10 Tips to Construct a Media-Pitching Email that Works

October 31 2017

Media relations is our bread and butter in the PR industry. There’s nothing better than a well-placed media hit that’s authentic, engaging and delivered directly to your target audience. But with an increasingly competitive media landscape and a growing desire by many brands to tackle multiple markets at once, honing the perfect media pitch can be tricky. Here are 10 tips for crafting a media pitch email that actually works.

1. Research before you pitch.
This is critical. Take time to research the outlet and the contact you are reaching out to before sending a pitch. If the outlet has recently covered your pitch topic or the person you are contacting doesn’t cover that beat, they’re likely to delete your email and not think twice about it.

2. Spell their name correctly.
As obvious as it seems, when we ask reporters and editors the most common reason they toss a pitch, it’s because the sender misspelled their name. A mistake like this gives the impression that you didn’t take the time to do your research or you just don’t care enough to get it right. A slight distinction between ‘Molly’ and ‘Mollie’ or ‘Nicholas’ and ‘Nicolas’ can make all the difference in landing coverage.

3. Always hyperlink directly to the client’s website.
Your goal is to make the journalist’s job as easy as possible. They receive thousands of email pitches a day and may not take the time to consider yours if more information is not easily accessible. Additionally, requiring them to search for more info on their own increases the chances of misinformation being printed if they stumble onto the wrong website.

4. Don’t attach any documents or images. Link to them.
Attachments from unknown senders frequently get blocked by spam filters. When sending a press release, either paste the copy into the body of the email under your signature or link to a file-sharing site like Dropbox. It can be helpful to go ahead and build a media kit in a Dropbox folder that includes images, videos, company bios and other crucial assets and link to it so the recipient has everything they need on the frontend.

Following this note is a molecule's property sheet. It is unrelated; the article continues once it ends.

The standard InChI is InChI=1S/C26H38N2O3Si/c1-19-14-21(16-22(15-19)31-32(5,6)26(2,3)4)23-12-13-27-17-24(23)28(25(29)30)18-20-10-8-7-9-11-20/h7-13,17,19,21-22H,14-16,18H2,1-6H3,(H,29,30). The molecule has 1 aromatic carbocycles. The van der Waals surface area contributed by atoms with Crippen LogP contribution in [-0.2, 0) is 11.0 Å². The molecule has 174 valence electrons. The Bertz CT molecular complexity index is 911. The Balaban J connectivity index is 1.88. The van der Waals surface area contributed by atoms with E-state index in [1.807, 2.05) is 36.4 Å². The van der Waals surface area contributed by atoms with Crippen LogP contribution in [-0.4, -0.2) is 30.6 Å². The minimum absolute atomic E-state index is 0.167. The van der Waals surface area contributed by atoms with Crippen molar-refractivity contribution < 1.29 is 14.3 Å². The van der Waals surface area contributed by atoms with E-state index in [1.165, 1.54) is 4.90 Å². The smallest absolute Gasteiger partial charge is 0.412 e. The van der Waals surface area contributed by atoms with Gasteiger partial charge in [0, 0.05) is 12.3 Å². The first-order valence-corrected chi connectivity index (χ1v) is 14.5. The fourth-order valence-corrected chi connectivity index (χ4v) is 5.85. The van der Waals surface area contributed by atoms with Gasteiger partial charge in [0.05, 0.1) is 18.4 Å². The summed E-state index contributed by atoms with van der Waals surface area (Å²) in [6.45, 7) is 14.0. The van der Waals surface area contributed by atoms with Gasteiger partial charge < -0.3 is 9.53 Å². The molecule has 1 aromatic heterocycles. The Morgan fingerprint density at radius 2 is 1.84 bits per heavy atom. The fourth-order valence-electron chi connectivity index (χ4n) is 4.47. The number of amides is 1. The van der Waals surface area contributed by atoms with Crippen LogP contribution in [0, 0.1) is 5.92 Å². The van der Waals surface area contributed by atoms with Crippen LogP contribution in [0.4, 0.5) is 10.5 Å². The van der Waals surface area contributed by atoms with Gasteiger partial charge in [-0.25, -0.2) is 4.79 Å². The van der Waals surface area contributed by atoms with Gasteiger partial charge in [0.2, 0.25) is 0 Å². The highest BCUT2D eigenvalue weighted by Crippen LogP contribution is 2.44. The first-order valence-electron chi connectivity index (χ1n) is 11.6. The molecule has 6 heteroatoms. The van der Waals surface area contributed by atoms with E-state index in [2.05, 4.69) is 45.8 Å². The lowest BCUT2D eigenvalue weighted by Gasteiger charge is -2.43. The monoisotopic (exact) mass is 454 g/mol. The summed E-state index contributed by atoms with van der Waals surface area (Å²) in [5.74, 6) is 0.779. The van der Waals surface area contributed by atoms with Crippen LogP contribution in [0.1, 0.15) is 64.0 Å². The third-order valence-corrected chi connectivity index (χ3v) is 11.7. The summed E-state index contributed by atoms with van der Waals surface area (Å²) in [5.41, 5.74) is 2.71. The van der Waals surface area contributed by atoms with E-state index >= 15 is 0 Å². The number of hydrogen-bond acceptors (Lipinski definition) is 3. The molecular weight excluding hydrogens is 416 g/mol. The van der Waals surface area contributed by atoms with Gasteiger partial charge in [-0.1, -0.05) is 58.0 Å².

5. Offer them something for free.
Not necessarily a gift – many hard news writers will not accept gifts due to journalistic integrity – but offer to give them a way to experience the service/product/company you are pitching for themselves so they can better report on it. This could include a comped dinner at a new restaurant, free trial at a fitness studio or coffee date with a new CEO.

6. Ask what they are working on and offer to be a resource.
Journalists frequently pitch their own story ideas to their editors and may already have a big piece in the works when you reach out to them. Offering your client up as a resource for their current piece or future stories can land you the coverage you want without seeming self-promotional. It also helps establish a more long-standing relationship between the client and the writer that could result in future inclusions.

7. Explain why your client is an expert.
Why should they feature or interview your client over their competitors? Make sure you have a boilerplate with key messages ready to go and position the client as a thought leader in the industry. If a journalist gets a pitch for an interview that doesn’t explain why the client is a trusted source on a topic, they’re likely to pass.

8. Offer exclusivity.
It’s no secret that media outlets love a good scoop. When pitching a bylined column, mention in your email that the piece has not been offered to anyone else and they will have exclusive rights to it. When making a big announcement, be strategic in selecting one outlet to break the news and let them know they will have a set period of time before you reach out to other publications.

9. Customize your pitch.
As tempting as it can be to copy and paste or use a mass email distributor to send out hundreds of pitches at a time, it’s usually pretty obvious to a journalist when they’re just another name in your Excel spreadsheet. Instead, think quality over quantity and take the time to customize a pitch by referencing a recent story they’ve written as a reason you think they’d be interested in covering your client or asking a personal question based on your experience with them.

10. Remember they are human.
Writers, editors, producers, bloggers, influencers – at the end of the day, we’re all human and whoever you’re pitching will appreciate your recognition of that. Be conversational but professional in your email and don’t be afraid to follow up politely if you don’t receive a response. Many journalists appreciate reminders, especially about stories that are time sensitive.